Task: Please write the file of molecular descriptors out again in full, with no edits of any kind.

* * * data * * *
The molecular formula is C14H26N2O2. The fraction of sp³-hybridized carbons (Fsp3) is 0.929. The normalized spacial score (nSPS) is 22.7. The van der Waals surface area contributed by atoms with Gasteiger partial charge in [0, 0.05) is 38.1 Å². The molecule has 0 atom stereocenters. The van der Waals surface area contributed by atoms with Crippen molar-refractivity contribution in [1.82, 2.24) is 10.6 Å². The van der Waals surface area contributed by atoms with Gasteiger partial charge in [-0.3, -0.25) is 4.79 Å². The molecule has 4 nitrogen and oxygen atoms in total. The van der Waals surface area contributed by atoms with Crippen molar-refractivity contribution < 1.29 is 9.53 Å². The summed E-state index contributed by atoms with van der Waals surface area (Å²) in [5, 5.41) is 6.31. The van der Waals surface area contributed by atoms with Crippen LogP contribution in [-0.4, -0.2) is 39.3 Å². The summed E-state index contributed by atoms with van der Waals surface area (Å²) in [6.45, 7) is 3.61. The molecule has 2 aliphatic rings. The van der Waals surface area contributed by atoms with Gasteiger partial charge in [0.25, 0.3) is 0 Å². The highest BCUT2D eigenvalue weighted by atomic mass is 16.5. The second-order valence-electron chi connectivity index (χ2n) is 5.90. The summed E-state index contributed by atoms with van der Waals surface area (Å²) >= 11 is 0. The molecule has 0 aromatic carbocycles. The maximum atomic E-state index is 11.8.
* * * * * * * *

The molecular formula is C14H26N2O2. The fraction of sp³-hybridized carbons (Fsp3) is 0.929. The normalized spacial score (nSPS) is 22.7. The van der Waals surface area contributed by atoms with Gasteiger partial charge in [0, 0.05) is 38.1 Å². The molecule has 0 atom stereocenters. The van der Waals surface area contributed by atoms with Crippen molar-refractivity contribution in [1.82, 2.24) is 10.6 Å². The van der Waals surface area contributed by atoms with Gasteiger partial charge in [-0.3, -0.25) is 4.79 Å². The molecule has 4 nitrogen and oxygen atoms in total. The van der Waals surface area contributed by atoms with Crippen molar-refractivity contribution < 1.29 is 9.53 Å². The summed E-state index contributed by atoms with van der Waals surface area (Å²) in [5, 5.41) is 6.31. The van der Waals surface area contributed by atoms with Crippen LogP contribution in [-0.4, -0.2) is 39.3 Å². The summed E-state index contributed by atoms with van der Waals surface area (Å²) in [6.45, 7) is 3.61. The molecule has 2 aliphatic rings. The van der Waals surface area contributed by atoms with Gasteiger partial charge in [0.25, 0.3) is 0 Å². The highest BCUT2D eigenvalue weighted by atomic mass is 16.5. The second-order valence-electron chi connectivity index (χ2n) is 5.90. The summed E-state index contributed by atoms with van der Waals surface area (Å²) >= 11 is 0. The molecule has 0 aromatic carbocycles. The maximum atomic E-state index is 11.8.